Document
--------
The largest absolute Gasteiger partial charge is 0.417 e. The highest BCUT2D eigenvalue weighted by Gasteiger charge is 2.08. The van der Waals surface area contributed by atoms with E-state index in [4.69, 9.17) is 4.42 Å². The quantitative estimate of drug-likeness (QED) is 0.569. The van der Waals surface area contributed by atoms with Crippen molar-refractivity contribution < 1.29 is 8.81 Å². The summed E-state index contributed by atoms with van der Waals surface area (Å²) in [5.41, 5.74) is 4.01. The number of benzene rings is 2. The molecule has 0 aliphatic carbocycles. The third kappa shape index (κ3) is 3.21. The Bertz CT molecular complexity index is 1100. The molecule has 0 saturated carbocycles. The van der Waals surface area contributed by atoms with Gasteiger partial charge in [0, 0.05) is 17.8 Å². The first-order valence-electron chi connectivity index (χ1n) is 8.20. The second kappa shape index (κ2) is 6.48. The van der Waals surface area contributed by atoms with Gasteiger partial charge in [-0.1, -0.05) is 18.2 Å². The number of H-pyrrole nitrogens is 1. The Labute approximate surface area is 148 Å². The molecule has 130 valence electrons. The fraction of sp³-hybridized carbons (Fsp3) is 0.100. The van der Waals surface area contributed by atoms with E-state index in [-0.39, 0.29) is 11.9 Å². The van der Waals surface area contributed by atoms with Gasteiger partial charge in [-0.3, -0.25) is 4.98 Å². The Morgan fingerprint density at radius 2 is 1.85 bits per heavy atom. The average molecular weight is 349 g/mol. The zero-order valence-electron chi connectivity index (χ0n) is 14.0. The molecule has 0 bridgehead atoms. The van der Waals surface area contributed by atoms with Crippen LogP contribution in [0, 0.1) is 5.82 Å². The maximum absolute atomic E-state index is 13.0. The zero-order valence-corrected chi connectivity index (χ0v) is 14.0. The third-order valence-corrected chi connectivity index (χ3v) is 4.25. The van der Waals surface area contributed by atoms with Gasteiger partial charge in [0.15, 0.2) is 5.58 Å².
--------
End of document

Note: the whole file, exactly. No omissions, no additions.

The largest absolute Gasteiger partial charge is 0.417 e. The highest BCUT2D eigenvalue weighted by Gasteiger charge is 2.08. The van der Waals surface area contributed by atoms with E-state index in [4.69, 9.17) is 4.42 Å². The quantitative estimate of drug-likeness (QED) is 0.569. The van der Waals surface area contributed by atoms with Crippen molar-refractivity contribution < 1.29 is 8.81 Å². The summed E-state index contributed by atoms with van der Waals surface area (Å²) in [5.41, 5.74) is 4.01. The number of benzene rings is 2. The molecule has 0 aliphatic carbocycles. The third kappa shape index (κ3) is 3.21. The Bertz CT molecular complexity index is 1100. The molecule has 0 saturated carbocycles. The van der Waals surface area contributed by atoms with Gasteiger partial charge in [0, 0.05) is 17.8 Å². The first-order valence-electron chi connectivity index (χ1n) is 8.20. The second kappa shape index (κ2) is 6.48. The van der Waals surface area contributed by atoms with Gasteiger partial charge in [-0.1, -0.05) is 18.2 Å². The number of H-pyrrole nitrogens is 1. The Labute approximate surface area is 148 Å². The molecule has 130 valence electrons. The fraction of sp³-hybridized carbons (Fsp3) is 0.100. The van der Waals surface area contributed by atoms with E-state index in [-0.39, 0.29) is 11.9 Å². The van der Waals surface area contributed by atoms with Gasteiger partial charge in [-0.3, -0.25) is 4.98 Å². The Morgan fingerprint density at radius 2 is 1.85 bits per heavy atom. The average molecular weight is 349 g/mol. The zero-order valence-electron chi connectivity index (χ0n) is 14.0. The molecule has 0 bridgehead atoms. The van der Waals surface area contributed by atoms with Crippen LogP contribution in [0, 0.1) is 5.82 Å². The maximum absolute atomic E-state index is 13.0. The zero-order valence-corrected chi connectivity index (χ0v) is 14.0. The third-order valence-corrected chi connectivity index (χ3v) is 4.25. The van der Waals surface area contributed by atoms with Gasteiger partial charge in [0.15, 0.2) is 5.58 Å².